- 1955-1999 (Creation)
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Name of creator
Barry French was born on August 22 1931. In October 1955, he graduated with a B.A.Sc from the University of Toronto in Chemical Engineering. A year later, in 1956, he pursued his Masters degree at Graduate School of Thermodynamics at the University of Birmingham on an Athlone Fellowship. During this interim year, he worked as a research engineer for Orenda Engines in Malton Ont. and as a scientist to the Ramjet Section of the National Gas Turbine Establishment in Pyestock, Hants, England. In 1957, he returned to the University of Toronto, Institute of Aerophysics for his doctoral work. His thesis research, supervised by Prof. J.H. de Leeuw, related to plasma diagnostics and was both theoretical and experimental. He was hired as a lecturer in 1961, obtained his Ph.D. in 1962 and quickly rose through the ranks of the Institute of Aerospace Studies (UTIAS) to full professor by 1968. From 1974-1982, he held the position of Associate Director of UTIAS and from 1982-85 was half-time Dean of the School of Graduate Studies. He was also a founding board member of the Innovations Foundation. Prof. French is now Prof. Emeritus and has retained his ongoing connections to the University and specifically to the research done at UTIAS through his position as a scientific advisor of SCIEX (name derived from Scientific Export).
Prof. French has over sixty scientific publications and more than a dozen patents in his name. His early work in the 1960s on gasdynamics led to the establishment of the space simulation laboratories at the UTIAS and, as a result, was jointly involved with Prof. A.O Nier of Minnesota in developing the upper atmospheric mass spectrometer for Project Viking that collected atmospheric data for Mars. This research in miniature mass spectroscopy, vacuum gasdynamics and electronic technology led to several patented inventions relating to analyzing trace components. In 1974, Prof. French along with his associate Bill Breukelman founded SCIEX with the purpose of finding applications and markets based on these patents. For the twenty-five years following the establishment of SCIEX, Prof. French remained a key figure at SCIEX with positions on the Board of Directors and as a Senior Scientific Consultant. Much of his research in the latter part of his career related to further developments of trace analyzers and ionization mass spectroscopy. Today SCIEX, a division of MDS Health Group Ltd., is a world leader in mass spectroscopy instrumentation. It employs over 400 highly trained scientists and engineers and has established awards and research chairs at several Canadian universities. It is seen as the most significant research company to evolve out of the University of Toronto.
Prof. French is a fellow of the Canadian Academy of Engineers and the Royal Society of Canada and was a Fellow of the Royal Society of Art and the Canadian Aeronautics and Space Institute. He continues to advise at SCIEX and is presently working with Bill Breukelman on a new venture relating to geophysical instrumentation for resource exploration. He lives with his wife Gloria in Oakville, Ontario.
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To varying degrees, records in this fonds document key components of Prof. French’s career both within UTIAS and as an outside consultant. His education in the newly developing field of aerospace science is documented in his course notes found in Series 10. These notes were kept specifically to document the early teaching of this subject since Prof. French took courses from Professors Ben Etkin and Irvine Glass whose papers are also held by the University Archives. General correspondence files in Series 1, talks and papers found in Series 2 and 3 as well as course lectures found in Series 7 document his broad role as a university professor including his publishing activities, his relationship with other professionals and his role as an academic advisor and teacher. His role as an administrator both at the University and on the boards of professional associations are only marginally documented in two small series of records: University of Toronto, Series 6 and Professional Associations Series 8.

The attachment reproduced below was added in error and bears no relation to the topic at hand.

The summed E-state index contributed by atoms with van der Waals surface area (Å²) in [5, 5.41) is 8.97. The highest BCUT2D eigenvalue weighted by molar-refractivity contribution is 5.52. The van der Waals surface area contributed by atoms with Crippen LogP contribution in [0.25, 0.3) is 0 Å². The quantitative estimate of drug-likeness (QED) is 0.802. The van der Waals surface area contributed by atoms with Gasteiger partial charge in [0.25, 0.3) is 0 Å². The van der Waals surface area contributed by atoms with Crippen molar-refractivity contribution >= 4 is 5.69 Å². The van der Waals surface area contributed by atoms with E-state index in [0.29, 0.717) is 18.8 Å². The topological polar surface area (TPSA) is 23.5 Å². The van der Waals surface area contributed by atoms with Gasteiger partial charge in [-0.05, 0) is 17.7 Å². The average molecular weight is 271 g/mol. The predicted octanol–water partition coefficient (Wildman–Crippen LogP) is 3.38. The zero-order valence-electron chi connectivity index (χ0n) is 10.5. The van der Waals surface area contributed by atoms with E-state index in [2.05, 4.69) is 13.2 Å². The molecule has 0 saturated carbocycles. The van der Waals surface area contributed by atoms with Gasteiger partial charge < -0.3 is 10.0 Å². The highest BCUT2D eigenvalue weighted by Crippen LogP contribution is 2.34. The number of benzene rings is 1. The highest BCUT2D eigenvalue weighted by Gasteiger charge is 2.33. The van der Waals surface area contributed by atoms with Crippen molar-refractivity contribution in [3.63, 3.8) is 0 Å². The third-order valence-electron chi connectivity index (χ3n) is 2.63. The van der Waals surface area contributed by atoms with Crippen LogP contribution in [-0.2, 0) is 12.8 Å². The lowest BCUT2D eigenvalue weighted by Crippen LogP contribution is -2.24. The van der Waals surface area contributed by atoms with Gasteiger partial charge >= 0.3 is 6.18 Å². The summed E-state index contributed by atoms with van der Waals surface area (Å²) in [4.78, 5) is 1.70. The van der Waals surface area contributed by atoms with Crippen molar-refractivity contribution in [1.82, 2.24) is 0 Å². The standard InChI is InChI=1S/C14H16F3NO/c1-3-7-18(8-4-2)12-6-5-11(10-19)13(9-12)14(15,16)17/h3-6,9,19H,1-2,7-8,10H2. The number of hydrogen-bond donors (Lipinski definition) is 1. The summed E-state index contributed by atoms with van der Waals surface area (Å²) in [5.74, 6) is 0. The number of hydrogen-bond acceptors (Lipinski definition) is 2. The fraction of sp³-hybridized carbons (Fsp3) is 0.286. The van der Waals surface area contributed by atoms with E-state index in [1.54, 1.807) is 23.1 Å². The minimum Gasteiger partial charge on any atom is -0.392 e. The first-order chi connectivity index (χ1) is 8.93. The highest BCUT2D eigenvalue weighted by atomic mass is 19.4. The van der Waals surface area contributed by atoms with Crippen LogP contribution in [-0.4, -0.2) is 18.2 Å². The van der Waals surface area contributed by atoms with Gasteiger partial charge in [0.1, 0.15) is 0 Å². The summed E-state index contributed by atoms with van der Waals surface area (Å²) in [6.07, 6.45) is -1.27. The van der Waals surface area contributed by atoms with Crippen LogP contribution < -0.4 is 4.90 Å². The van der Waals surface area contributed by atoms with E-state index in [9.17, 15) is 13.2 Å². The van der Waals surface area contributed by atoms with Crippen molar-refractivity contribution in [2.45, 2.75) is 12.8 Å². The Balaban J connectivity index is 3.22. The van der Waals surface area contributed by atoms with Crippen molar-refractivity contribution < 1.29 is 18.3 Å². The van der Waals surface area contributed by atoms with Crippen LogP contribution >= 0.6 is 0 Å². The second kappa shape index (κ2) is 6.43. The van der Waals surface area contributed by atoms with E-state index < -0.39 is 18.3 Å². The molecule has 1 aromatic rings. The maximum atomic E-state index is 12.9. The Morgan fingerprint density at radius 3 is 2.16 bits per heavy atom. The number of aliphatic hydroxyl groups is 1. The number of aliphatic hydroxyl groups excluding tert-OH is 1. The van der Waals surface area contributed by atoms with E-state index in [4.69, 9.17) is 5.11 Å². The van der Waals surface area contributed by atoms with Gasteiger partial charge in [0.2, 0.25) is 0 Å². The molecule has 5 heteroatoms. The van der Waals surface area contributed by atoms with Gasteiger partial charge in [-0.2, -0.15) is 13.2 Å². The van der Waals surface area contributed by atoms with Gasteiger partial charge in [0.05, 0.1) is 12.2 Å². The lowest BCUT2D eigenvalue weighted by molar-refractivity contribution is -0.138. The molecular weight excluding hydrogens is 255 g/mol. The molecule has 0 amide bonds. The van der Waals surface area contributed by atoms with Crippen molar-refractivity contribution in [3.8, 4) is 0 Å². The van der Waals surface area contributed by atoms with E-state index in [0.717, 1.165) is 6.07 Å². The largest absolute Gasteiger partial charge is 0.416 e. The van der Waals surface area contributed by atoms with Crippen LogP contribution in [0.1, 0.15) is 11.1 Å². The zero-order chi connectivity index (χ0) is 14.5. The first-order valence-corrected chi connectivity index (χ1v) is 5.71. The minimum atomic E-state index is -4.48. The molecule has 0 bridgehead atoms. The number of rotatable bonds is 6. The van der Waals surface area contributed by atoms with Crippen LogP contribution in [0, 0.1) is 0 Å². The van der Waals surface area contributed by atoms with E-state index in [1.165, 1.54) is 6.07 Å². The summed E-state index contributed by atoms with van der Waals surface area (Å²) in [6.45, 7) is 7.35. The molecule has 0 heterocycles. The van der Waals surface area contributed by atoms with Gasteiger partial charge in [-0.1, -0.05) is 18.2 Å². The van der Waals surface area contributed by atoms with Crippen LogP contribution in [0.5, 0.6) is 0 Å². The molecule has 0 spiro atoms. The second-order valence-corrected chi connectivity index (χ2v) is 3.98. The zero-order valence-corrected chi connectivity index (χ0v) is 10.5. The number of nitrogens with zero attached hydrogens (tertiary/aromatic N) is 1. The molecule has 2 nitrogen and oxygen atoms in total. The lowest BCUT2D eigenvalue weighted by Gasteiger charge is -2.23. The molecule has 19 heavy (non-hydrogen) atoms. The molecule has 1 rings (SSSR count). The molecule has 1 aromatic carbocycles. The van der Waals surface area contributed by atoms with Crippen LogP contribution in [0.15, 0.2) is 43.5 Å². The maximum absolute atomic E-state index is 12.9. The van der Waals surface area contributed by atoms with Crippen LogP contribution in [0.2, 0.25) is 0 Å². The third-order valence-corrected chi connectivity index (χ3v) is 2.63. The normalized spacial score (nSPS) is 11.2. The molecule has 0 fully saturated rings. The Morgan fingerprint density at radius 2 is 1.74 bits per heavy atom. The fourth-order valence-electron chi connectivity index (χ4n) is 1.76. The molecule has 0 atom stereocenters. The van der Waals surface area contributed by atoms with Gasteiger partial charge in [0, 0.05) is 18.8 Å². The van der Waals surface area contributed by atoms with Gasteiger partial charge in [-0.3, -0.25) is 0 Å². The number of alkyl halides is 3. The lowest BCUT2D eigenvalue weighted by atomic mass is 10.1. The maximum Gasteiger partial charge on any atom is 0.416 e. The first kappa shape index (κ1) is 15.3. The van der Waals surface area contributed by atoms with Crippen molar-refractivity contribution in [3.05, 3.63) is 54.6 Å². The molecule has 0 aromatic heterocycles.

While Series 5 Research is by far the largest series in this fonds, it is mainly confined to the latter part of his career relating to research supporting SCIEX. Except for a few files, early research files are absent from this accession and researchers interested in research in the 1960s leading to Prof. French’s participation in the Viking project will have to make due with records found in Series 2 and 3 and possibly some correspondence in Series 1. The strength of this fonds is how well it documents the research at SCIEX, one of Canada’s most successful companies to evolve from a university research facility. Most records in Series 5, as well administrative files in Series 6 SCIEX, give a good picture of SCIEX’s evolution including the research undertaken, the funding sources available at the time, the business strategies that let to its success and specifically the instrumental role Prof. French played in this commercial enterprise. These records will be of interest to anyone researching the commercialization and marketing of technology in the Canadian setting. SCIEX is also a successful example of cooperation between industry and a university with the support of government agencies.